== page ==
By Tim Bandos, VP of Cybersecurity, Digital Guardian
Conventional wisdom says that once an attacker is in the system, moving laterally from network to network, the damage is already done. The adversary has found a way in and more than likely identified the data they’re after. They simply need to exfiltrate it—the last step of the kill chain―to land the final blow.
In some scenarios, however, it’s what the attacker doesn’t do that could have a more devastating outcome on the enterprise.
Data manipulation attacks—attacks in which adversaries don’t take data but instead make subtle, stealthy tweaks to data usually to elicit some type of gain―can be just as, if not more crippling for organizations than theft. The ability of attackers to manipulate and shift data around is a real threat, one that could cause widespread financial and even physical harm, if done successfully.
Consider the stock market. Hypothetically speaking, if an attacker were to successfully breach the IT systems and databases responsible for updating a stock ticker symbol and manipulate data to show a billion-dollar tech giant like Apple, Microsoft, Google, or Amazon taking a nosedive, it would cause immediate chaos, and panic would ensue. It could result in people selling off their stocks in a frenzy—the culmination of a deliberate and effective attack.
Data manipulation attacks don’t always have to result in tangible financial gain. If an attacker managed to carry out a similar attack against health record information for patients in hospitals and altered critical data like drug dosages and prescriptions that need to be administered, it could result in sickness or even death.
These types of attacks are commonly carried out by malicious insiders, individuals who have privileged access to critical data in the first place. If an insider got their hands on blueprints for a manufacturing facility that was being built, they could make minor modifications to drawings that could set the organization up for systemic failure. Understated and difficult to detect, an attack like this could ultimately put a company out of business and give a competitor, perhaps in a nation-state, the ability to take over market share. I’ve seen this play out firsthand. When you have a ‘trusted’ insider as the culprit, it makes it all that more difficult to detect and track down.
Attackers like data manipulation attacks because they’re hard to detect and they undermine trust and confidence; if there’s no way to verify that data, like blueprints, documents, or source code are legitimate, it can erode trust from the inside out. Attacks that compromise integrity can jeopardize an entire supply chain. It only takes one flaw, far down a chain, to disrupt or delay the production of goods in an organization’s cash flow.
Carmaker Tesla sued a former employee last summer after CEO Elon Musk alleged the insider stole confidential and trade secret information after he failed to get a promotion. While the employee purportedly exported gigabytes of confidential data, he also made changes to the Tesla Manufacturing Operating System, the set of basic commands for Tesla’s manufacturing lines―under false usernames—apparently in an act of sabotage. Manipulating sensitive data, like source code, isn’t flashy but is something that can cause the market to slowly unravel over time.
For organizations, it’s inevitable that attackers will take data; it’s more of a challenge to determine when an attacker makes a small change to data, then leaves the scene of the crime. For threat hunters, from a digital forensic perspective, there’s typically always a trace left behind. Anomalies in system logs edit to files at suspicious times, and alarms on threat signatures to detect suspicious techniques and malicious behavior can be telltale signs of data manipulation.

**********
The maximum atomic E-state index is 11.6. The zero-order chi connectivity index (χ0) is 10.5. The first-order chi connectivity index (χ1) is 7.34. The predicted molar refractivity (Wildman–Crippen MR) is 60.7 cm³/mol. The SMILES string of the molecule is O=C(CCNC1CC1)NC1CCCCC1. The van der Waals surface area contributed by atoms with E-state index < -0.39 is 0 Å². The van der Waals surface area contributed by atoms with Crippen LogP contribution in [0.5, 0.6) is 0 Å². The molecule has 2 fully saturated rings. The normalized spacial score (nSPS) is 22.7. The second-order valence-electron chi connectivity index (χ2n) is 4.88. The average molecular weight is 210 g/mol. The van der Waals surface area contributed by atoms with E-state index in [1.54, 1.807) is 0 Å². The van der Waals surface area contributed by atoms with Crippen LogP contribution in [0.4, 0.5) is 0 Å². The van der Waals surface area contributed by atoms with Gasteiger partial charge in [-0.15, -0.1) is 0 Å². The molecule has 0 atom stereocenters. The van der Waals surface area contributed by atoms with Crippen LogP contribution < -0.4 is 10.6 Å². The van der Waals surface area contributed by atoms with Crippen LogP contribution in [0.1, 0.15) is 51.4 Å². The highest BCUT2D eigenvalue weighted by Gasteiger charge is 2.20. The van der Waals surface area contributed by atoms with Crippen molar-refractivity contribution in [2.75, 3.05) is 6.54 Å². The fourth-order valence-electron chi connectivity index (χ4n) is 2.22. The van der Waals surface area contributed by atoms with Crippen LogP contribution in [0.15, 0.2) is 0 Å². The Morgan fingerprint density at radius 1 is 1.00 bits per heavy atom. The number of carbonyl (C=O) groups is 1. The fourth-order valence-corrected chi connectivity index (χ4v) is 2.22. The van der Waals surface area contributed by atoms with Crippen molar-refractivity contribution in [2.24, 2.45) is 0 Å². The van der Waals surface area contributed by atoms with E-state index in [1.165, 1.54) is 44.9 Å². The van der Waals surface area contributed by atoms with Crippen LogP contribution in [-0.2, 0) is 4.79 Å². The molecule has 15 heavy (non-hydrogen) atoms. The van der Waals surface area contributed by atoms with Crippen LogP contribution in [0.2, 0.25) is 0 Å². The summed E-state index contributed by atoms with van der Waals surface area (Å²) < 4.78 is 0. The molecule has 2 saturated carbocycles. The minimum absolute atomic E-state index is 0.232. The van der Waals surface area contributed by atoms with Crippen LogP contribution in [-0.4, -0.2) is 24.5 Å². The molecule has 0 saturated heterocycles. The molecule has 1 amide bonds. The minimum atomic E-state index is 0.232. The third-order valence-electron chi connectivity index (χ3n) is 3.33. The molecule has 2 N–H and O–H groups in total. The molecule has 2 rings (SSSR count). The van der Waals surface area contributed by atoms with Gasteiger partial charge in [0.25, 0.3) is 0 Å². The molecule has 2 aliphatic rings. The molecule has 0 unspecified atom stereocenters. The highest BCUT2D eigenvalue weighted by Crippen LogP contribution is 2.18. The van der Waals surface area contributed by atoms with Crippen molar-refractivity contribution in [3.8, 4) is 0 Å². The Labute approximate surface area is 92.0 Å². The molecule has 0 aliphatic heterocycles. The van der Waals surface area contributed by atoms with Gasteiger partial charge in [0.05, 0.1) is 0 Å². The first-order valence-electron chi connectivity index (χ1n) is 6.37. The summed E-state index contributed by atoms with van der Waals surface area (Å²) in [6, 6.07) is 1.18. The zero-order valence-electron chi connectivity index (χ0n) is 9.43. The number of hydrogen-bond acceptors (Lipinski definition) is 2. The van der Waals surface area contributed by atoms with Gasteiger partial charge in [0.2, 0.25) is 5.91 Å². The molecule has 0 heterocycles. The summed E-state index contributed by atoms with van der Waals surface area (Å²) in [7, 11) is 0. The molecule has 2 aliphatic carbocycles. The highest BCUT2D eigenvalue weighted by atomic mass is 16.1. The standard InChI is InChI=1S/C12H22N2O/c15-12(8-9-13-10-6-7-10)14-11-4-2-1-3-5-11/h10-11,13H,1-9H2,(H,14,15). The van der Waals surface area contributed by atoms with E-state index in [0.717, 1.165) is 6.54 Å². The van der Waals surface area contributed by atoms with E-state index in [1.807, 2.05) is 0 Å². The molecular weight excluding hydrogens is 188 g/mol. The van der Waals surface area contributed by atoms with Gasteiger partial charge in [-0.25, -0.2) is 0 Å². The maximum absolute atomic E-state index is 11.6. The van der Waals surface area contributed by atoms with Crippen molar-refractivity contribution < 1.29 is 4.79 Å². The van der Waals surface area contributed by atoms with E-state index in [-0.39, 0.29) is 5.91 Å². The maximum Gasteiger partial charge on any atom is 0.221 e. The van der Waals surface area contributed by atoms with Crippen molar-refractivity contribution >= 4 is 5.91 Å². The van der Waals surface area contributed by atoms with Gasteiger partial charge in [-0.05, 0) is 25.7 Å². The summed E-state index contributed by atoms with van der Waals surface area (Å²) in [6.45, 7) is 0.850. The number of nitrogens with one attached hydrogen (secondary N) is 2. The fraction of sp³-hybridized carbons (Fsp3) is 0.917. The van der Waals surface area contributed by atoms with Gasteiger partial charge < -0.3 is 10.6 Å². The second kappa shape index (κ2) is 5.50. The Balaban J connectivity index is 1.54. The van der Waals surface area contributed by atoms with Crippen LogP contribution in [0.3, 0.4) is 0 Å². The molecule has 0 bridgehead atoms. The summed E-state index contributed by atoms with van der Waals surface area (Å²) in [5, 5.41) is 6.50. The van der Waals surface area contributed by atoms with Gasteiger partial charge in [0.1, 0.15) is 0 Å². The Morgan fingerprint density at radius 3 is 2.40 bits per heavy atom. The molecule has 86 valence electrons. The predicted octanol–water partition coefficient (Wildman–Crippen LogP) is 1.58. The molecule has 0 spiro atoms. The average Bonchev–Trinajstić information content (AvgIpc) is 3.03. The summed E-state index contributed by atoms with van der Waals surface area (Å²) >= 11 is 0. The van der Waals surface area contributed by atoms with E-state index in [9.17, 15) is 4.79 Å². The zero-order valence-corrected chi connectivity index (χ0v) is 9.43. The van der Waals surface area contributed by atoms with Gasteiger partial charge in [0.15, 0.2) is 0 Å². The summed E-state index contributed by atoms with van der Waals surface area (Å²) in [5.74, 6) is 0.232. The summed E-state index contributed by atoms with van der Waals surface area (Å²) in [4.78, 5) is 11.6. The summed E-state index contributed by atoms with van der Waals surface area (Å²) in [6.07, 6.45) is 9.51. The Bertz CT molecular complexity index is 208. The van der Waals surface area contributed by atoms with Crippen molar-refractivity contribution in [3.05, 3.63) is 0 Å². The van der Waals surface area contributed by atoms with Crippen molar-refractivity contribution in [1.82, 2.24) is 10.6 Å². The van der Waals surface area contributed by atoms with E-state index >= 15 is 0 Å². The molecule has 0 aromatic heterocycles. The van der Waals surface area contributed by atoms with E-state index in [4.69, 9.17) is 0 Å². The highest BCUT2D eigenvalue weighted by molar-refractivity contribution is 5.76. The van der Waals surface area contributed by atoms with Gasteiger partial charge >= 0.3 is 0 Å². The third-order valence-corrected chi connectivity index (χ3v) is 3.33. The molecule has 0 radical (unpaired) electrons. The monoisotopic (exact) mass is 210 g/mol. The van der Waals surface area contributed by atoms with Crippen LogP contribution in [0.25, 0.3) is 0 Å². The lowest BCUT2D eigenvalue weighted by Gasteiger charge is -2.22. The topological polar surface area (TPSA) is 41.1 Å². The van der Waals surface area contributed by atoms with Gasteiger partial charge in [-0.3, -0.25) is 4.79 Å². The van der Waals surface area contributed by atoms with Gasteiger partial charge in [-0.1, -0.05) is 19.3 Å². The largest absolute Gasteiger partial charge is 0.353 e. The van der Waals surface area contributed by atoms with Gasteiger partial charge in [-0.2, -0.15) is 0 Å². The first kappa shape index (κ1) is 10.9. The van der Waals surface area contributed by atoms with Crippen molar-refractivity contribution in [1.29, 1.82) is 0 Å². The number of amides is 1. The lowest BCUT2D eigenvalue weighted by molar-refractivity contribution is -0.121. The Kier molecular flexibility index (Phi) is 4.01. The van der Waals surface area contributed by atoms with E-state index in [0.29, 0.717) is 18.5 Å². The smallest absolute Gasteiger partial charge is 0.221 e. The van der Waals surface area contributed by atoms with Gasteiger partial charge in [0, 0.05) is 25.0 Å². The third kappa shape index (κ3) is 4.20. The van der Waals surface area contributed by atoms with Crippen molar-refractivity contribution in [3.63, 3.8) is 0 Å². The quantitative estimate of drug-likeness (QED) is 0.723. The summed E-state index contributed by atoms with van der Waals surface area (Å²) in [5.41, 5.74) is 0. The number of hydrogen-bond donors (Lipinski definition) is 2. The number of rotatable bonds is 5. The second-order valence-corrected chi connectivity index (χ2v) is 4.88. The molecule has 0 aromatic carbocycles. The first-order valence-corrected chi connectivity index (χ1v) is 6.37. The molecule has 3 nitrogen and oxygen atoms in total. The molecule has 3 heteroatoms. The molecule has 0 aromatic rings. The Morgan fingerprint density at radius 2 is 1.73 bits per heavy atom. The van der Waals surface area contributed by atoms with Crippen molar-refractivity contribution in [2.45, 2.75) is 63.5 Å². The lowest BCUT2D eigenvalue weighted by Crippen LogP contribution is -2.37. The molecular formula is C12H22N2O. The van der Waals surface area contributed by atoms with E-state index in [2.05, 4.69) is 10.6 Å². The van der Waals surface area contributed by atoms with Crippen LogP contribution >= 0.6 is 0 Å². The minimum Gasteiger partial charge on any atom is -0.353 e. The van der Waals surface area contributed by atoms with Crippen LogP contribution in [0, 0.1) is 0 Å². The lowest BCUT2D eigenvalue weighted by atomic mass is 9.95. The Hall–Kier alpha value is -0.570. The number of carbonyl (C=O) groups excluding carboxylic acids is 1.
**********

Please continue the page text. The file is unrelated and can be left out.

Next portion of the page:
To combat these types of attacks, organizations need to ensure they have endpoint visibility on their IT systems. If an outsider successfully penetrates a network, they’ll need to move laterally through the environment to find the data they’re after. It’s critical for incident responders or threat hunters to be able to follow in their proverbial forensic footsteps, to proactively hunt and detect this type of activity before something irreversible is done.
The MITRE ATT&CK Framework has generated buzz about across the industry lately for good reason. The knowledge base―a living, breathing breakdown of adversary TTPs and behaviors—outlines in great detail each phase of a cyber attack and the best methods for detecting and mitigating each technique. The framework can greatly help threat hunters looking to speed up their hunting cycle.
While attackers may not necessarily leave the endpoint with data in these types of attacks, organizations would benefit from using endpoint detection and response tools to gain better visibility into behaviors and data movement. Organizations can also use file integrity monitoring solutions to identify and track real-time changes to files, folders, and other settings. Logging activity can also help but it’s not a silver bullet. IT teams need to develop internal controls to audit this information and ensure they constantly have eyes on the glass, triaging logs generated by their environment.
Data manipulation attacks can have disastrous consequences and cause significant disruption to a business, country, or even the world in some circumstances. Being prepared is the first step to potentially limiting or preventing the impact of these attacks.
About the author
Tim Bandos is Vice President of Cybersecurity at Digital Guardian. He has over 15 years of experience in the cybersecurity realm with a heavy focus on Internal Controls, Incident Response & Threat Intelligence.